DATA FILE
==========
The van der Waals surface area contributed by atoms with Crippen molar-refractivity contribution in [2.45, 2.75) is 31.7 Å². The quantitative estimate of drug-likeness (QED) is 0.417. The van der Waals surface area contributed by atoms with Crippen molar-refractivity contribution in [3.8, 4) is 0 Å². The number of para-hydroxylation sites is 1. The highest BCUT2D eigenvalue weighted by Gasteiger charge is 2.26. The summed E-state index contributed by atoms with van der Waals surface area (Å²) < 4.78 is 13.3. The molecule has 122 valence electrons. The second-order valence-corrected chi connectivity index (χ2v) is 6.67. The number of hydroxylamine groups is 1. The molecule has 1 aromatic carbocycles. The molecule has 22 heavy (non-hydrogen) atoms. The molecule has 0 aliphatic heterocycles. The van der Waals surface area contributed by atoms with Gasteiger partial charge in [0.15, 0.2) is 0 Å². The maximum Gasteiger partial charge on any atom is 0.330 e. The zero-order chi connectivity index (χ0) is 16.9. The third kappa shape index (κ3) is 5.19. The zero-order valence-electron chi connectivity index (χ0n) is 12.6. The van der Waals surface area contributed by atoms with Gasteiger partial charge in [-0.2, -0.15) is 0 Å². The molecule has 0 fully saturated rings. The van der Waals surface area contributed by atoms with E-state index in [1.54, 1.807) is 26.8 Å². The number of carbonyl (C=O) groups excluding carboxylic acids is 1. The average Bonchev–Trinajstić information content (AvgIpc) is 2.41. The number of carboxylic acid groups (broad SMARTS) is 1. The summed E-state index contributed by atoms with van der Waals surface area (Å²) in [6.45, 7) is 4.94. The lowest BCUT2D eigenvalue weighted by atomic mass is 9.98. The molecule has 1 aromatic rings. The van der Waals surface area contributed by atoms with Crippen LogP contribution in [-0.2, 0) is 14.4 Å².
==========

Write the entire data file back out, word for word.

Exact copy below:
The van der Waals surface area contributed by atoms with Crippen molar-refractivity contribution in [2.45, 2.75) is 31.7 Å². The quantitative estimate of drug-likeness (QED) is 0.417. The van der Waals surface area contributed by atoms with Crippen molar-refractivity contribution in [3.8, 4) is 0 Å². The number of para-hydroxylation sites is 1. The highest BCUT2D eigenvalue weighted by Gasteiger charge is 2.26. The summed E-state index contributed by atoms with van der Waals surface area (Å²) < 4.78 is 13.3. The molecule has 122 valence electrons. The second-order valence-corrected chi connectivity index (χ2v) is 6.67. The number of hydroxylamine groups is 1. The molecule has 1 aromatic carbocycles. The molecule has 22 heavy (non-hydrogen) atoms. The molecule has 0 aliphatic heterocycles. The van der Waals surface area contributed by atoms with Gasteiger partial charge in [0.15, 0.2) is 0 Å². The maximum Gasteiger partial charge on any atom is 0.330 e. The zero-order chi connectivity index (χ0) is 16.9. The third kappa shape index (κ3) is 5.19. The zero-order valence-electron chi connectivity index (χ0n) is 12.6. The van der Waals surface area contributed by atoms with Gasteiger partial charge in [-0.2, -0.15) is 0 Å². The molecule has 0 fully saturated rings. The van der Waals surface area contributed by atoms with E-state index in [1.54, 1.807) is 26.8 Å². The number of carbonyl (C=O) groups excluding carboxylic acids is 1. The average Bonchev–Trinajstić information content (AvgIpc) is 2.41. The number of carboxylic acid groups (broad SMARTS) is 1. The summed E-state index contributed by atoms with van der Waals surface area (Å²) in [6.45, 7) is 4.94. The lowest BCUT2D eigenvalue weighted by atomic mass is 9.98. The molecule has 1 aromatic rings. The van der Waals surface area contributed by atoms with Crippen LogP contribution in [-0.2, 0) is 14.4 Å².